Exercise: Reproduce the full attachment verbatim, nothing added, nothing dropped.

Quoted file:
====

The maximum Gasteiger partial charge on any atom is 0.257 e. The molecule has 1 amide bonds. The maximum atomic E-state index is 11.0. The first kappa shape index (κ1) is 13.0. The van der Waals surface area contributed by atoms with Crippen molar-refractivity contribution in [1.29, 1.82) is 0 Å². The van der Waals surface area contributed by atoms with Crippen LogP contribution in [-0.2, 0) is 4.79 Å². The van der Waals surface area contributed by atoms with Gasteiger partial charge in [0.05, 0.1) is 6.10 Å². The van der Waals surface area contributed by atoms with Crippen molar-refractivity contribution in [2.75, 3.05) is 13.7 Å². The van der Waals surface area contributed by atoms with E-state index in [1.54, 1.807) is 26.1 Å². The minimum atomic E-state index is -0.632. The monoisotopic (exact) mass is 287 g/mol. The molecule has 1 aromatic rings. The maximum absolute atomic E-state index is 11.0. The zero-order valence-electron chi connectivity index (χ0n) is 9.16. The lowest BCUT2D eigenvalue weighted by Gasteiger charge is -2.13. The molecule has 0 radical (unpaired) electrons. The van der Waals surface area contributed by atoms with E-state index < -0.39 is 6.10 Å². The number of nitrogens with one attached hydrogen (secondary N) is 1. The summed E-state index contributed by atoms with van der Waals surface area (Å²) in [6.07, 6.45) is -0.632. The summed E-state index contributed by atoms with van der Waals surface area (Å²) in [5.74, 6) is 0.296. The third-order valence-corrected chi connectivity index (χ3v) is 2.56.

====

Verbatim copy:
The maximum Gasteiger partial charge on any atom is 0.257 e. The molecule has 1 amide bonds. The maximum atomic E-state index is 11.0. The first kappa shape index (κ1) is 13.0. The van der Waals surface area contributed by atoms with Crippen molar-refractivity contribution in [1.29, 1.82) is 0 Å². The van der Waals surface area contributed by atoms with Crippen LogP contribution in [-0.2, 0) is 4.79 Å². The van der Waals surface area contributed by atoms with Gasteiger partial charge in [0.05, 0.1) is 6.10 Å². The van der Waals surface area contributed by atoms with Crippen molar-refractivity contribution in [2.75, 3.05) is 13.7 Å². The van der Waals surface area contributed by atoms with E-state index in [1.54, 1.807) is 26.1 Å². The minimum atomic E-state index is -0.632. The monoisotopic (exact) mass is 287 g/mol. The molecule has 1 aromatic rings. The maximum absolute atomic E-state index is 11.0. The zero-order valence-electron chi connectivity index (χ0n) is 9.16. The lowest BCUT2D eigenvalue weighted by Gasteiger charge is -2.13. The molecule has 0 radical (unpaired) electrons. The van der Waals surface area contributed by atoms with E-state index < -0.39 is 6.10 Å². The number of nitrogens with one attached hydrogen (secondary N) is 1. The summed E-state index contributed by atoms with van der Waals surface area (Å²) in [6.07, 6.45) is -0.632. The summed E-state index contributed by atoms with van der Waals surface area (Å²) in [5.74, 6) is 0.296. The third-order valence-corrected chi connectivity index (χ3v) is 2.56.